PPT - Symbolism - IIA2


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PPT - Symbolism - IIA2

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PPT - Symbolism - IIA2

  1. 1. Universidad Central de VenezuelaFacultad de Humanidades y EducaciónEscuela de Idiomas Modernos Members: Medina, Scarleth Suárez, Mariel
  2. 2. Images suggesting further meanings and associations in ways that gobeyond the fairly simple identifications of metaphor and simile are oftencalled symbols. A symbol is something that represents something else, either byassociation or by resemblance. It can be a material object or a writtensymbols by which we communicate. Every word is a symbol because itrepresents a sound as well as physical object. In writing, symbolism is the used of a word, a phrase, or a description,which represents a deeper meaning than the words themselves. This kind ofextension of meaning can transform the written word into a very powerfulinstrument.
  3. 3. In literature, symbolism is used to provide meaning to the writing beyondwhat is actually being described. The plot and action that take place in a storycan be thought of as one level, while the symbolism of certain things in thewriting act on another level to enhance the story. There are several ways to recognize symbolism in literature. One is thefrequency an object or character in mentioned in a piece of literature. If it ismentioned often, it is probably important . Another way to find a symbol is tolook at how much detail is used in describing an object. These two methodsgive clues that the writer wants you to infer something about a particularobject.
  4. 4. A river in a scene could represent the flow of life, from birth to death.Flowers in a scene couldsymbolize youth or beauty.
  5. 5. A transition from day to night, or spring to winter, could symbolize amove from goodness to evil, or hope to despair.
  6. 6. Not everything in a story is necessarily symbolic.A garden landscape is justa garden… until it iscontrasted with a bustlingcity, at which point thegarden could symbolizetranquility, peace, orescape.
  7. 7. Symbolism’s History Symbolism initially developed as a Frenchliterature movement in the 1880s gaining popularcredence with the publication in 1886 of JeanMoréas’ manifesto in Le Figaro. Reacting against therationalism and materialism that had come todominate Western European culture, Moréasproclaimed the validity of pure subjectivity and theexpression of an idea over a realistic description ofthe natural world. This philosophy, which wouldincorporate the poet Stéphane Mallarmés Stéphane Mallarméconviction that reality was best expressed through (1842-1898)poetry because it paralleled nature rather thanreplicating it, became a central tenet of themovement. In Mallarmés words, "To name anobject is to suppress three-quarters of theenjoyment to be found in the poem... suggestion,that is the dream."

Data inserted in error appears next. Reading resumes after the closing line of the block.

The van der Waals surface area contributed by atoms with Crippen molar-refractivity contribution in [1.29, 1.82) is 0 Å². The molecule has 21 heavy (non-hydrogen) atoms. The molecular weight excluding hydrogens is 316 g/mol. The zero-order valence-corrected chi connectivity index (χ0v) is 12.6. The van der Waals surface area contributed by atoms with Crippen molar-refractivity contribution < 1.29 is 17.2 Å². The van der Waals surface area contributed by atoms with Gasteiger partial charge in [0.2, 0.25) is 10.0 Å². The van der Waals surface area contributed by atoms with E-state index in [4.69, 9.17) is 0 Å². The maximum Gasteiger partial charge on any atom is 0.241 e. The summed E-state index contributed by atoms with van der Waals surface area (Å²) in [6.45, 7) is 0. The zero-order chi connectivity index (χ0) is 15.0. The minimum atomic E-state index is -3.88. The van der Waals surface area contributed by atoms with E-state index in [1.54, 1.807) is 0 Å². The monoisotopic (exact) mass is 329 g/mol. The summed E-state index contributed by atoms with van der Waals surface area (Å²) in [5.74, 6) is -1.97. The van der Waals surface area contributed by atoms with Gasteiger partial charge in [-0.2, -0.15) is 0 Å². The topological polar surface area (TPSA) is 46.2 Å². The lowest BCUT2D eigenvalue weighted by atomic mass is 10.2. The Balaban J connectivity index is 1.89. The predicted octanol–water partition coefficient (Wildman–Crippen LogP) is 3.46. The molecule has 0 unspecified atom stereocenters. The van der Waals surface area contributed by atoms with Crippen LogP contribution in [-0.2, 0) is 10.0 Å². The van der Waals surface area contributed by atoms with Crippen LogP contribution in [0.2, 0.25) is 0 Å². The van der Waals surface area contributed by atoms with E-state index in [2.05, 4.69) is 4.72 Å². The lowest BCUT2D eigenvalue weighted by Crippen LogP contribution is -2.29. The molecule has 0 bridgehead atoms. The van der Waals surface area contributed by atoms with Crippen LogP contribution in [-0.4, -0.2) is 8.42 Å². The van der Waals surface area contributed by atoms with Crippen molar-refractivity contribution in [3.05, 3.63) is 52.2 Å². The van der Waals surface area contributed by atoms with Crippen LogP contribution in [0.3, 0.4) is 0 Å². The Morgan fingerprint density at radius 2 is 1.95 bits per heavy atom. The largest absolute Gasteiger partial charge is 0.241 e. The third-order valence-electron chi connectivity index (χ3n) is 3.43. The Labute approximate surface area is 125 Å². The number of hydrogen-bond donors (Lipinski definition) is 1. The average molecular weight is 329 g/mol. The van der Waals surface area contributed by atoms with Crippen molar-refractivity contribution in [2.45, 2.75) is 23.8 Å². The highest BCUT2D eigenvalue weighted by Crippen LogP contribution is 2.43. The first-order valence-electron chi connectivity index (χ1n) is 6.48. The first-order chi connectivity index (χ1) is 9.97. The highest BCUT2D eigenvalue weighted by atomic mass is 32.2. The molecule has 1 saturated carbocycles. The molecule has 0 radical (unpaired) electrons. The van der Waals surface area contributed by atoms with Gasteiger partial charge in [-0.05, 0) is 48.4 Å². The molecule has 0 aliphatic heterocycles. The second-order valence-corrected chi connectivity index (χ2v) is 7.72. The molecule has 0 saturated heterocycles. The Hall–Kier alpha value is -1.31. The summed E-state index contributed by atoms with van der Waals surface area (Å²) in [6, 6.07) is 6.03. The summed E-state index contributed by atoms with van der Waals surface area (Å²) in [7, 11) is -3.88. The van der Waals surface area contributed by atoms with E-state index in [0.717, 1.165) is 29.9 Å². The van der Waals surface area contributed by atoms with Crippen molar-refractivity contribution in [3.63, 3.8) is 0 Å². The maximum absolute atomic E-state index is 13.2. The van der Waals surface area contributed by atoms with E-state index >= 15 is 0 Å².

8. 8. Though it began as a literary concept, Symbolism was soon identifiedwith the artwork of a younger generation of painters who were similarlyrejecting the conventions of Naturalism. Symbolist painters believed thatart should reflect an emotion or idea rather than represent the naturalworld in the objective, quasi-scientific manner embodied by Realism andImpressionism. Returning to the personal expressivity advocated by theRomantics earlier in the nineteenth century, they felt that the symbolicvalue or meaning of a work of art stemmed from the recreation ofemotional experiences in the viewer through color, line, and composition.In painting, Symbolism represents a synthesis of form and feeling, ofreality and the artists inner subjectivity
  9. 9. Wanting to imbue their works with spiritual value,the progenitors of Symbolism produced imaginarydream worlds populated with mysterious figures frombiblical stories and Greek mythology as well asfantastical, often monstrous, creatures. Theirsuggestive imagery established what would becomethe most pervasive themes in Symbolist art: love, fear,anguish, death, sexual awakening, and unrequiteddesire. Woman became the favored symbol for theexpression of these universal emotions, appearingalternately as wistful virgins and menacing femmes Gustave Moreaufatales. In this latter category, Gustave Moreau (1826-1898)popularized the motifs of Salome brandishing the headof John the Baptist and the man-eating sphinx throughpaintings such as Oedipus and the Sphinx inthe Salons of the mid-1860s and 1870s. These twomythical female types—the virgin and the femmefatale—would become staples of Symbolist imagery,appearing frequently in both visual and literarysources from the 1880s through the first decade of thetwentieth century.